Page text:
If you’re using tiles on the floor of the shower, also match these with the drain. If possible, select a drain that has recessed edges to help keep water from splashing over the edge during use.

You may want to change your shower drain if it isn’t working. In that case, you’re not limited to options; you can opt for something classic, timeless, or try louder and bolder designs.

Shower drain styles can vary widely, although most are either round or rectangular. Many designs mimic the shape of the sink or tub from which they’re used, and you’ll find them in a rainbow of colors. When shopping for a shower drain, see what’s available, including small decorative faucets that feature one handle instead of two.

8. Tileable Drain Grate

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A tileable grate works well with the material on top of the liners, giving the bathroom a clean and minimal feel. There are different materials used for liners, from plastic or fiberglass to glass and stone.

A tileable grate is a more classic solution, maybe something that you will not change in a few years. You can also use it with an array of styles, from industrial to simple designs. On the downside, a tileable drain grate reduces water drainage speed and is more difficult to clean.

Factors to Consider When Buying a Shower Drain Grate

shower drain buying guide


The first thing to look for in a shower grate is the size of the model that you want to buy. Most models come with multiple size options, making it quite easy to find one that fits your needs and preferences. There are also custom-made models, which give you more freedom to pick the right size.

Drainage speed

The second thing you need to look for is the drainage speed because this can determine how fast water gets into the drain after it has been used. A slow drainage speed means that your shower will take longer to drain, which is not good if you hurry or do not want to wait too long.

Maintenance system

Being that the shower drains are vulnerable to different kinds of problems, it’s important to get one that comes with a good maintenance system. While there are models which can be easily cleaned in the sink, others come with a special cleaning kit, so picking one with the right maintenance system is important.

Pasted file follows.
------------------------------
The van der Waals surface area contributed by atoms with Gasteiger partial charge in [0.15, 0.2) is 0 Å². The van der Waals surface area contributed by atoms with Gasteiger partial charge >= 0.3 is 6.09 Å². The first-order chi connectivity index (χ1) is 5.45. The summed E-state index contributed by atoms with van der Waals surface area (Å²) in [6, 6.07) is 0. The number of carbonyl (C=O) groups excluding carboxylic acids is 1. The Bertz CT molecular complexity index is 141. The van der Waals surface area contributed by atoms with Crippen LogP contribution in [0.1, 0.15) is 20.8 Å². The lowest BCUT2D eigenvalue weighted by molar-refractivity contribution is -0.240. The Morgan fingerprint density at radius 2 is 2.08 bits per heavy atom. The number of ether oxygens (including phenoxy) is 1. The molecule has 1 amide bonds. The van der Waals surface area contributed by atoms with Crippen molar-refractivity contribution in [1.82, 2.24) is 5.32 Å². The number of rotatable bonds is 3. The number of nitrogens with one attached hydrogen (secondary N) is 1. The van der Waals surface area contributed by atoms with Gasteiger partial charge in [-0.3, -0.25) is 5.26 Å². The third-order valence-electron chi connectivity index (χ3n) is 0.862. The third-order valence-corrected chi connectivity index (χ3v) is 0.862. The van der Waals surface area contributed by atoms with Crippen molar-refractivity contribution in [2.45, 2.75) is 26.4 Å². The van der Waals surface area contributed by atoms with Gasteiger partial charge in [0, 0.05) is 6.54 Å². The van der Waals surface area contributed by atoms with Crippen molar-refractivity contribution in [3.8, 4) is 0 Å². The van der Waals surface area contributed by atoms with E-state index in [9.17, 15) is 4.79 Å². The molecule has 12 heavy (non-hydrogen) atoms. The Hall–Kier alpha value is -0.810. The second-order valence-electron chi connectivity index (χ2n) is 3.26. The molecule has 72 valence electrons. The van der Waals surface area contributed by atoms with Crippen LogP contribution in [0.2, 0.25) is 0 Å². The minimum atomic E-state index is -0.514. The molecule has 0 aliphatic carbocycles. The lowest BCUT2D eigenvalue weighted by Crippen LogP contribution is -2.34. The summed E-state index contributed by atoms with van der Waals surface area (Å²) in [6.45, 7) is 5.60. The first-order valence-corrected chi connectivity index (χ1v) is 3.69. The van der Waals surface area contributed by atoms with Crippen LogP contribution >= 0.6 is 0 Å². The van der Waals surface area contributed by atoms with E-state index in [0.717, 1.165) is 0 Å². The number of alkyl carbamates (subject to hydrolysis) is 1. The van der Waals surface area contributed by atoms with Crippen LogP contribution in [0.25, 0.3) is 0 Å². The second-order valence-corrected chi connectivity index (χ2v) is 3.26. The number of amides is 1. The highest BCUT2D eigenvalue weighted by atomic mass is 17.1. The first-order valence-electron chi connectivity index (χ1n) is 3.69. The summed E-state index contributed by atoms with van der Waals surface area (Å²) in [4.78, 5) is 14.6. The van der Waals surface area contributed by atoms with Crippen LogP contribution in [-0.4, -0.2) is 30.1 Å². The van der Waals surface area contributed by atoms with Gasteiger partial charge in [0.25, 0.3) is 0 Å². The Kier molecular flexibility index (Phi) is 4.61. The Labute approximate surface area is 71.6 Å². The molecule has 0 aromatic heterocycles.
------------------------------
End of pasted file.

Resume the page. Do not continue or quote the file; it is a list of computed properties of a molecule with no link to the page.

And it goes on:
FAQs On the Types of Shower Drains

Does a shower drain need to be centered? 

Yes, it is recommended by the experts that a shower drain should be lined up in the center of the tub because it can make things easier when cleaning or repairing.

When should you use a linear shower drain?

The experts recommend that you should use a linear shower drain if the tub you are using is very spacious. It also works better with free-standing showers, and it requires less maintenance, which makes it a good choice for some people.

What is the best type of shower drain?

A linear shower drain is the best type of shower drain to have. It is considered the best because it requires less maintenance, allowing you to spend more time relaxing inside your bathtub or taking a warm shower.


And that’s all about types of shower drains. So, it all boils down to your choice when it comes to choosing the right drain for your project. There are many things you have to consider before making a purchase. How much are you willing to spend? Are you going to renovate your entire bathroom floor or part it?

Are you looking for style or function? These are some of the questions you need to answer before deciding on the shower drain type.